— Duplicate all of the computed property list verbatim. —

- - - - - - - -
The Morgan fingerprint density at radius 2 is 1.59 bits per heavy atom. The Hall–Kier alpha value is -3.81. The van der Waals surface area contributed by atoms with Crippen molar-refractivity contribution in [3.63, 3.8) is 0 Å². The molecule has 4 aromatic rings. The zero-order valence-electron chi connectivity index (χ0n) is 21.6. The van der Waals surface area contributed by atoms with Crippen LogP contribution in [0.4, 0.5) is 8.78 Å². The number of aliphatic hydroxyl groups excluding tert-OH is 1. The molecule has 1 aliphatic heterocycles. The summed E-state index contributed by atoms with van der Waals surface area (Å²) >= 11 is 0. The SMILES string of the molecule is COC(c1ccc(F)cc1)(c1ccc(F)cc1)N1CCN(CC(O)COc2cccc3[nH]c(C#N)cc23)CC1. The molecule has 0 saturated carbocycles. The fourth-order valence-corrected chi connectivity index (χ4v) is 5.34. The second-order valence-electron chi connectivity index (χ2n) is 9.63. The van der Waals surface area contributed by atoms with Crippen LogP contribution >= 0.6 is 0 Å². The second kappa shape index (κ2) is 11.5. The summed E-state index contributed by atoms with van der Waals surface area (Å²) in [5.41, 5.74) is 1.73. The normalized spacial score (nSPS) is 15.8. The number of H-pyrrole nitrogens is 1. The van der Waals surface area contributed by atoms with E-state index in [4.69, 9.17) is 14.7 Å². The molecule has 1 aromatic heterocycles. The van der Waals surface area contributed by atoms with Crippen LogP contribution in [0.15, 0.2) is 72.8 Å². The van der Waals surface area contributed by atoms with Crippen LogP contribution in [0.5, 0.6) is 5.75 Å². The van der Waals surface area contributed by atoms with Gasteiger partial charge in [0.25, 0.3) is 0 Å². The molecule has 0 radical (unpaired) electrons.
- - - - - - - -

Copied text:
The Morgan fingerprint density at radius 2 is 1.59 bits per heavy atom. The Hall–Kier alpha value is -3.81. The van der Waals surface area contributed by atoms with Crippen molar-refractivity contribution in [3.63, 3.8) is 0 Å². The molecule has 4 aromatic rings. The zero-order valence-electron chi connectivity index (χ0n) is 21.6. The van der Waals surface area contributed by atoms with Crippen LogP contribution in [0.4, 0.5) is 8.78 Å². The number of aliphatic hydroxyl groups excluding tert-OH is 1. The molecule has 1 aliphatic heterocycles. The summed E-state index contributed by atoms with van der Waals surface area (Å²) >= 11 is 0. The SMILES string of the molecule is COC(c1ccc(F)cc1)(c1ccc(F)cc1)N1CCN(CC(O)COc2cccc3[nH]c(C#N)cc23)CC1. The molecule has 0 saturated carbocycles. The fourth-order valence-corrected chi connectivity index (χ4v) is 5.34. The second-order valence-electron chi connectivity index (χ2n) is 9.63. The van der Waals surface area contributed by atoms with Crippen LogP contribution >= 0.6 is 0 Å². The second kappa shape index (κ2) is 11.5. The summed E-state index contributed by atoms with van der Waals surface area (Å²) in [5.41, 5.74) is 1.73. The normalized spacial score (nSPS) is 15.8. The number of H-pyrrole nitrogens is 1. The van der Waals surface area contributed by atoms with E-state index in [4.69, 9.17) is 14.7 Å². The molecule has 1 aromatic heterocycles. The van der Waals surface area contributed by atoms with Crippen LogP contribution in [0.15, 0.2) is 72.8 Å². The van der Waals surface area contributed by atoms with Crippen LogP contribution in [0.5, 0.6) is 5.75 Å². The van der Waals surface area contributed by atoms with Gasteiger partial charge in [0.25, 0.3) is 0 Å². The molecule has 0 radical (unpaired) electrons.